|Anna (Nina Hoss)being serenaded by her |
husband Phillippe (Simon Abkarian)
I fell in love with the idea of this film even before I sat foot in the theatre; what is not to love when the story presented is about a struggle for perfection in the arts (which we all know is a futile search because art can never be perfected, hence the struggle; and we bath in the glory and heights that is achieved in that struggle). In this case, the ‘art’ is the study of classical violin.
The story centres on a young teenager at the cusp of maturity and with a potential that is recognised by an older mentor; the latter is driven and perhaps a little fractured as a human being because of the struggle that they’ve already gone through. As such, The Audition as a Bildungsroman works well; the story is evenly paced and unfolds its multi-foliate intricacies with such ease that we are drawn into its plot twists without ever feeling that is laboured; even though from the start, we already know that with this genre, the denouement will be a searing one.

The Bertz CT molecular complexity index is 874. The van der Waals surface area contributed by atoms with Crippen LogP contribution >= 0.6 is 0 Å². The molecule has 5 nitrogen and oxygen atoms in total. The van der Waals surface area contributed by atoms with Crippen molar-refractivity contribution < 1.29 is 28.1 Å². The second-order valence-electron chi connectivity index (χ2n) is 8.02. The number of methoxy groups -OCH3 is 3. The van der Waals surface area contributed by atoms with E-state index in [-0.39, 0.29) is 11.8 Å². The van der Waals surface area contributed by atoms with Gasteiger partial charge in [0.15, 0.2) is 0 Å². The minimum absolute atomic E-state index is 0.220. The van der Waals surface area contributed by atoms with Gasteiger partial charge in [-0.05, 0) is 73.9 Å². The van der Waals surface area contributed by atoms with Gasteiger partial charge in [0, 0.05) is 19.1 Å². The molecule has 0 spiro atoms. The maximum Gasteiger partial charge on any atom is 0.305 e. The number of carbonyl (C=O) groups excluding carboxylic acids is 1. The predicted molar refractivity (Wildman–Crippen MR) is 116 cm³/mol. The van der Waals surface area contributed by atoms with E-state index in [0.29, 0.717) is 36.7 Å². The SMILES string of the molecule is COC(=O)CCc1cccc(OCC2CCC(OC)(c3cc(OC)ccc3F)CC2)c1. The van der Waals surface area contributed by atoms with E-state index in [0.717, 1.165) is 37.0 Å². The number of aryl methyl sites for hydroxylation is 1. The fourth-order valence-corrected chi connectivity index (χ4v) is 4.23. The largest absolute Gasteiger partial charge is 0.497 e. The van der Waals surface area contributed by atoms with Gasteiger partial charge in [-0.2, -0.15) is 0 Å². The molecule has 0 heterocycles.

Nina Hoss plays Anna, a dedicated violin teacher who is quietly ambitious but with a fiery interior that she reserves for her art (both in playing and in teaching). She is married to French-speaking husband, Phillippe (wonderfully portrayed by Simon Abkarian in I would dare say one of his best performances) a violin and cello maker who runs his workshop just downstairs from their apartment. Although at the start of the film, this couple seems to be a loving run-of-the-mill family unit - the scene that introduces their pre-teen son Jonas (Serafin Mishiev) and ageing parents is at a family dinner in celebration of Anna’s birthday. Together, they painted a picture of happiness, with Phillippe serenading Anna on the guitar, an acoustic version of Le Temps des cerises - which incidentally is a song that is chimed at alternate hours by the clock at the town hall of Saint-Denis - there’s a Parc Le Temps des cerises there too. But things are not what they seem, this is not a charade, but a protective shield they’ve wrapped themselves around - we soon see that a loose thread has been pulled and all is about to unravel. The song, for those who know, hints at the spirit (perhaps not as much revolutionary here, but transformative or tempestuous) that is about to erupt and break apart this family.
But let’s rewind a bit.